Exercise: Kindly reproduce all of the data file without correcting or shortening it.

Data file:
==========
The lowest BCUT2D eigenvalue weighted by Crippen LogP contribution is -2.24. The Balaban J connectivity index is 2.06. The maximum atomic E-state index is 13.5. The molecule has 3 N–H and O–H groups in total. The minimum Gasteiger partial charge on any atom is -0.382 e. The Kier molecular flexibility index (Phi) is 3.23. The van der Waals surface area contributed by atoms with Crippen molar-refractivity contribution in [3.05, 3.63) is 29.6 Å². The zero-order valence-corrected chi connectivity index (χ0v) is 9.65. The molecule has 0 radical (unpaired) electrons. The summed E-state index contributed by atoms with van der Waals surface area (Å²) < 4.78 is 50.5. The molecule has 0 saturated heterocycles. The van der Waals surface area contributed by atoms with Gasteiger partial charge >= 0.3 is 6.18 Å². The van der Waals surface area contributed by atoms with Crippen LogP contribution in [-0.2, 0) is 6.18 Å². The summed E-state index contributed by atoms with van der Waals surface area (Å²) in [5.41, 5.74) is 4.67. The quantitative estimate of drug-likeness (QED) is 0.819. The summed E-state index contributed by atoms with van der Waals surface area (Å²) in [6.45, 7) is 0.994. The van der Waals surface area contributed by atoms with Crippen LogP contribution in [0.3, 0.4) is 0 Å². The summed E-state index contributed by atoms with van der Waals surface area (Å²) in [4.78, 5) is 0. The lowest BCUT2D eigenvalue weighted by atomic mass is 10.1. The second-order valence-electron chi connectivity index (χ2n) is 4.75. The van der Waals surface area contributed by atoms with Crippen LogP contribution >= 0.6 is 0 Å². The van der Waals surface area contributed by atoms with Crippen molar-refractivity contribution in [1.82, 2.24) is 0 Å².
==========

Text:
The lowest BCUT2D eigenvalue weighted by Crippen LogP contribution is -2.24. The Balaban J connectivity index is 2.06. The maximum atomic E-state index is 13.5. The molecule has 3 N–H and O–H groups in total. The minimum Gasteiger partial charge on any atom is -0.382 e. The Kier molecular flexibility index (Phi) is 3.23. The van der Waals surface area contributed by atoms with Crippen molar-refractivity contribution in [3.05, 3.63) is 29.6 Å². The zero-order valence-corrected chi connectivity index (χ0v) is 9.65. The molecule has 0 radical (unpaired) electrons. The summed E-state index contributed by atoms with van der Waals surface area (Å²) < 4.78 is 50.5. The molecule has 0 saturated heterocycles. The van der Waals surface area contributed by atoms with Gasteiger partial charge >= 0.3 is 6.18 Å². The van der Waals surface area contributed by atoms with Crippen LogP contribution in [-0.2, 0) is 6.18 Å². The summed E-state index contributed by atoms with van der Waals surface area (Å²) in [5.41, 5.74) is 4.67. The quantitative estimate of drug-likeness (QED) is 0.819. The summed E-state index contributed by atoms with van der Waals surface area (Å²) in [6.45, 7) is 0.994. The van der Waals surface area contributed by atoms with Crippen LogP contribution in [0.3, 0.4) is 0 Å². The summed E-state index contributed by atoms with van der Waals surface area (Å²) in [4.78, 5) is 0. The lowest BCUT2D eigenvalue weighted by atomic mass is 10.1. The second-order valence-electron chi connectivity index (χ2n) is 4.75. The van der Waals surface area contributed by atoms with Crippen LogP contribution >= 0.6 is 0 Å². The van der Waals surface area contributed by atoms with Crippen molar-refractivity contribution in [1.82, 2.24) is 0 Å².